Mixed Migrations to the Gulf: An Empirical Analysis of Migrations from Unstable and Refugee-producing Countries to the GCC, 1960–2015
Journal article, Peer reviewed
MetadataShow full item record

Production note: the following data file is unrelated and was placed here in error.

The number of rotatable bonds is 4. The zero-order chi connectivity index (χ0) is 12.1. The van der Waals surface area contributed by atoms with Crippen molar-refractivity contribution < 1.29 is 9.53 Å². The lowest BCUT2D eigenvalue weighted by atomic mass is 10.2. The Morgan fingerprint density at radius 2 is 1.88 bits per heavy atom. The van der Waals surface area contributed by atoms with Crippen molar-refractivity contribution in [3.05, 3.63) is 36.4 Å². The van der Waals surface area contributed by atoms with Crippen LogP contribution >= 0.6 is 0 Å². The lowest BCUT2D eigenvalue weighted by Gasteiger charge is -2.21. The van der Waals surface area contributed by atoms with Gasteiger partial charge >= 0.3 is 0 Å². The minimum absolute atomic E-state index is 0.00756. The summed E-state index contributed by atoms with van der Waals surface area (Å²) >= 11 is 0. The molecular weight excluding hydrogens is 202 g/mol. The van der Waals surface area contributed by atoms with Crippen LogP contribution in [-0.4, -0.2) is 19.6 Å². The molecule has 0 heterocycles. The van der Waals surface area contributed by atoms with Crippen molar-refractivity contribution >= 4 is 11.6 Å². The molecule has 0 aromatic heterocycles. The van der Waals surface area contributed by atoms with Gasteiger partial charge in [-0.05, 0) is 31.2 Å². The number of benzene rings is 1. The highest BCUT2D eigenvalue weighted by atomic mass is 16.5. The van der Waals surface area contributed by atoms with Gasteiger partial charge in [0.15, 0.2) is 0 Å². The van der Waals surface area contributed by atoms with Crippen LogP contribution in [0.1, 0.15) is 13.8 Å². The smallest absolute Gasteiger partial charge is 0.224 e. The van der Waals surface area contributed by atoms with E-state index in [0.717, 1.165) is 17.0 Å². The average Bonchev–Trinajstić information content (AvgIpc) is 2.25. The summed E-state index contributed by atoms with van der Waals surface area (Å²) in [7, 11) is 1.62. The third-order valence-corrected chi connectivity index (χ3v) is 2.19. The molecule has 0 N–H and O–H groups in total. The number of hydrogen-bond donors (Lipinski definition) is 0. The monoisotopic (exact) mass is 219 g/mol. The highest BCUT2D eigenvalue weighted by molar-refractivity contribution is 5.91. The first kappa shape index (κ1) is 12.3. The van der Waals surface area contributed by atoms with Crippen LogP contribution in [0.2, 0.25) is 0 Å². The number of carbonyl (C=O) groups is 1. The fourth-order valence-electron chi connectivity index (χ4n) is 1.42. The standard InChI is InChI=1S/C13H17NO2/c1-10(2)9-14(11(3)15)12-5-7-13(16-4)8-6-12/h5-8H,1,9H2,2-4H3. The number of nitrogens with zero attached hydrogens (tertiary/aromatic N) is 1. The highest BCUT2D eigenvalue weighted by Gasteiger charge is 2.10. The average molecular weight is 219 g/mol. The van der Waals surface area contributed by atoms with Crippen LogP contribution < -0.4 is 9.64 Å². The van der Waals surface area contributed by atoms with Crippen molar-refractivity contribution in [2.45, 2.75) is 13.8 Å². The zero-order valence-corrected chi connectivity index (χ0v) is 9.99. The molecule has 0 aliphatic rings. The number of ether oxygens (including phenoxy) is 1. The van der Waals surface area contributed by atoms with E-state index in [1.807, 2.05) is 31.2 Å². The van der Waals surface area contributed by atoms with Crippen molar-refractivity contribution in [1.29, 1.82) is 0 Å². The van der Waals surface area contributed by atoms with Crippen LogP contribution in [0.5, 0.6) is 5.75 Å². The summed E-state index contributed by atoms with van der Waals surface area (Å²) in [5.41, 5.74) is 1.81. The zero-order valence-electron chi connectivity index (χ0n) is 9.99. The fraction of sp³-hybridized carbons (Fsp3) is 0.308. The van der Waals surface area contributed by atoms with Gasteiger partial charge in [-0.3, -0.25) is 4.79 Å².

The wealthy, oil-rich Gulf Cooperation Council (GCC) countries are among the largest destinations for temporary labour migrants in the world. However, these states have not signed the 1951 Refugee Convention and an asylum system is virtually non-existent in the GCC. Yet, it is relevant to ask whether certain segments of the migrant stock in the GCC are the result of mixed migrations. Numerous studies indicate that the variety of migrant flows is often not captured by legal categories prescribed by authorities. Drawing from previous research, this article assesses the mixed migrations to the GCC. The empirical analysis herein relies on dyadic-migration estimates from the World Bank and the United Nation’s Population Division. Merging these two data sources, we contribute to the field by providing new insights and estimates of possible mixed migrations to the region. Our findings confirm the initial impression that the GCC has primarily been a receiver of labour migrants. However, it is maintained that the region also hosts fairly large numbers of migrants from refugee-producing and politically unstable countries and it is evident that migrations from refugee-producing countries to the GCC have grown in the last decades.